The size effect

Why do small stocks do so well?

S&P 500 and S&P Small Stock indices since 1973. Source: Bloomberg

If you look at a chart of long-term stock market returns, you’ll see it. Since 1973, small stocks have grown 10.5% per year, while big companies have grown about 1% less. Over time, that adds up. But small stocks are lot more volatile. And that makes sense. Small companies have more potential for growth than large firms, but they don’t have the big bank accounts or sophisticated risk management systems that big companies do, either.

Over time, the benefits to investors really add up, if we can handle the added risk. Because of this, the “size effect” has been discussed by academics since the early 1980s. If it’s so hard to beat the market, why do small companies outperform so consistently? Why don’t institutional investors take advantage of these higher returns and make them go away?

Some claim that the size effect is mainly a matter of liquidity. Small stocks are less liquid than their big brethren. When institutional orders come in to buy, the investor gets poor execution and doesn’t get the benefit of the small size and higher growth potential. By this analysis, the size effect is a mirage: when you actually try to touch it, it disappears.

But size matters. Good quality small companies can grow up to become world-changing disruptors. Even boring small companies can return a lot of cash to their owners. That’s the whole idea behind venture capital and angel investing. Get in on the ground floor, and ride the elevator up. But venture investing is hard work: you have shuck a lot of oysters to find the pearls.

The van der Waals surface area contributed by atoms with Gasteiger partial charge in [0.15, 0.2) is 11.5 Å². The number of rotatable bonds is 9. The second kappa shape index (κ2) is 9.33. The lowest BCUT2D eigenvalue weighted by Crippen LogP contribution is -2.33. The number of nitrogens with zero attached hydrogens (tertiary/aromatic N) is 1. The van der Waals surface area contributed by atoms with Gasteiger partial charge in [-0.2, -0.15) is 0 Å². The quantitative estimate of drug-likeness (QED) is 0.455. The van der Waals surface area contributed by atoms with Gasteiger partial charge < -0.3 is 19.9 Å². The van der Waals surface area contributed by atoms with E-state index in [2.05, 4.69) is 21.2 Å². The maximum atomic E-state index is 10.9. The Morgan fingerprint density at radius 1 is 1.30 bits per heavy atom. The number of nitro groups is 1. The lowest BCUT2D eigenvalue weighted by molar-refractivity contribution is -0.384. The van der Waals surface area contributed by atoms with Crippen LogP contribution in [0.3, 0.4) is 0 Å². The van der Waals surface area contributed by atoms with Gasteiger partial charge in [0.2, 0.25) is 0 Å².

The same logic applies to publicly-traded small cap stocks. If you look for quality – good management, strong financials, growing markets – small really is beautiful. In other words, once you sort them out, small cap stocks really shine.

Small stocks can be a valuable part of a diversified portfolio. Especially if you’re a small investor.

Douglas R. Tengdin, CFA

Charter Trust Company

“The Best Trust Company in New England”

By |2019-02-27T05:58:11-04:00February 27th, 2019|Global Market Update|0 Comments

About the Author:

Mr. Tengdin is the Chief Investment Officer at Charter Trust Company and author of “The Global Market Update”. The audio version of each post can be heard on radio stations throughout New England every weekday. Mr. Tengdin graduated from Dartmouth College, Magna Cum Laude. He received his Master of Arts from Trinity Divinity School, Magna Cum Laude and received his Chartered Financial Analyst (CFA) designation in 1992. Mr. Tengdin has been managing investment portfolios for over 30 years, working for Bank of Boston, State Street Global Advisors, Citibank – Tunisia, and Banknorth Group. Throughout his career, Mr. Tengdin has emphasized helping clients manage their financial risks in difficult environments where they can profit from investing in diverse assets in diverse settings. - Leave a comment if you have any questions—I read them all! - And Follow me on Twitter @GlobalMarketUpd

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